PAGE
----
A benchmark dataset for learning dynamical systems from low-resolution data


Previous work on learning physical systems from data has focused on high-resolution grid-structured measurements. However, real-world knowledge of such systems (e.g. weather data) relies on sparsely scattered measuring stations. In this paper, we introduce a novel simulated benchmark dataset, DynaBench, for learning dynamical systems directly from sparsely scattered data without prior knowledge of the equations. The dataset focuses on predicting the evolution of a dynamical system from low-resolution, unstructured measurements. We simulate six different partial differential equations covering a variety of physical systems commonly used in the literature and evaluate several machine learning models, including traditional graph neural networks and point cloud processing models, with the task of predicting the evolution of the system. The proposed benchmark dataset is expected to advance the state of art as an out-of-the-box easy-to-use tool for evaluating models in a setting where only unstructured low-resolution observations are available. The benchmark is available at https://professor-x.de/dynabench.

Dynabench: A benchmark dataset for learning dynamical systems from low-resolution data

This is the repository containing the data generation algorithms as well as all baseline models for the Dynabench: A benchmark dataset for learning dynamical systems from low-resolution data paper (under review)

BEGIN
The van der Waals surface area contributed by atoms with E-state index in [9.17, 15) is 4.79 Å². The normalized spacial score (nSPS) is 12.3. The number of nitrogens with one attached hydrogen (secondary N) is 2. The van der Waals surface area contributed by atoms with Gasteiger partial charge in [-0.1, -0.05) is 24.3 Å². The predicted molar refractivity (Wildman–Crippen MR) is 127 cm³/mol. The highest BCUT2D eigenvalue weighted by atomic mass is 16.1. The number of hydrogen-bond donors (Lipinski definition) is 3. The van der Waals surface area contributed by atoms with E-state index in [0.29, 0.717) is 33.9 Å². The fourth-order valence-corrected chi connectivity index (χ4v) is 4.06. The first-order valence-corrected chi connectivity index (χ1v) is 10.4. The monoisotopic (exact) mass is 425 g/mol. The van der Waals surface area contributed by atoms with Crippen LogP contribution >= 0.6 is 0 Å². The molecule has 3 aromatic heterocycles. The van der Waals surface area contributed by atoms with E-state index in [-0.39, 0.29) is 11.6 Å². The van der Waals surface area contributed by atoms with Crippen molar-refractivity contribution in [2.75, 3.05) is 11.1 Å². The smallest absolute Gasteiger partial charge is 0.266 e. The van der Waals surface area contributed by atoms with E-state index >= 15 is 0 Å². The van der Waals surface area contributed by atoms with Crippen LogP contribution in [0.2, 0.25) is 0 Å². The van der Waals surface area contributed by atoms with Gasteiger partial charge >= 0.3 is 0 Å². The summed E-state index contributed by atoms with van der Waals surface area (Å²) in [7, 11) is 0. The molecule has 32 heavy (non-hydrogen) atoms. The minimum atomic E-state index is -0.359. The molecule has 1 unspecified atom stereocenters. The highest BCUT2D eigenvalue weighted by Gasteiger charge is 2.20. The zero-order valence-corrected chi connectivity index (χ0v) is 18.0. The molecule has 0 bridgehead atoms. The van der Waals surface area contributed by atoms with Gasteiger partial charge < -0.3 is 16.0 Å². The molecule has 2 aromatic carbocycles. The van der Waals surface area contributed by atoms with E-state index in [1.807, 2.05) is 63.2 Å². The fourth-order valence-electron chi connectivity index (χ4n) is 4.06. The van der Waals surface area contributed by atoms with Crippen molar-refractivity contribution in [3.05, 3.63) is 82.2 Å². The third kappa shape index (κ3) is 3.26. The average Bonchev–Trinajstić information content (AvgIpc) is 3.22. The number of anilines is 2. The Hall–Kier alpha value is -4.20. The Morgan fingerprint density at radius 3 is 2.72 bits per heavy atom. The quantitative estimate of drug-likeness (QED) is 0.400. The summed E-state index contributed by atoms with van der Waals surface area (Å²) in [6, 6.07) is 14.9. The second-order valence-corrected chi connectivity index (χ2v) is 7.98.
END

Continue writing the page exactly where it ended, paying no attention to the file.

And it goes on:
DynaBench is a benchmark dataset for learning dynamical systems from data. Dynamical systems are physical systems that are typically modelled by partial differential equations (e.g. numerical weather prediction, climate models, fluid simulation, electromagnetic field simulation etc.). The main challenge of learning to predict the evolution of these systems from data is the chaotic behaviour that these systems show (small deviation from the initial conditions leads to highly different predictions) as well as data availability. In real world settings only low-resolution data is available, with measurements sparsly scattered in the simulation domain (see following figure illustrating the distribution of weather monitoring stations in europe).

Weather stations europe gif

In this benchmark we try to simulate this setting using synthetic data for easier evaluation and training of different machine learning models. To this end we generated simulation data by solving five different PDE systems which were then postprocessed to create low-resolution snapshots of the simulation.

There main tasks for which the dataset has been generated is forecasting - predicting the next state(s) of the system

The six included different equations were selected to be both sufficiently complex, as well as sufficiently variable to simulate different physical systems (first and second order, coupled equations, stationary and non-statinary).

An example (wave equation) of a simulated system is shown below:

Wave example gif


There are four different equations in the dataset, each with different characteristics summarized in the following table:

Equation Components Time Order Spatial Order
Advection 1 1 1
Burgers’ 2 1 2
Gas Dynamics 4 1 2
Kuramoto-Sivashinsky 1 1 4
Reaction-Diffusion 2 1 2
Wave 1 2 2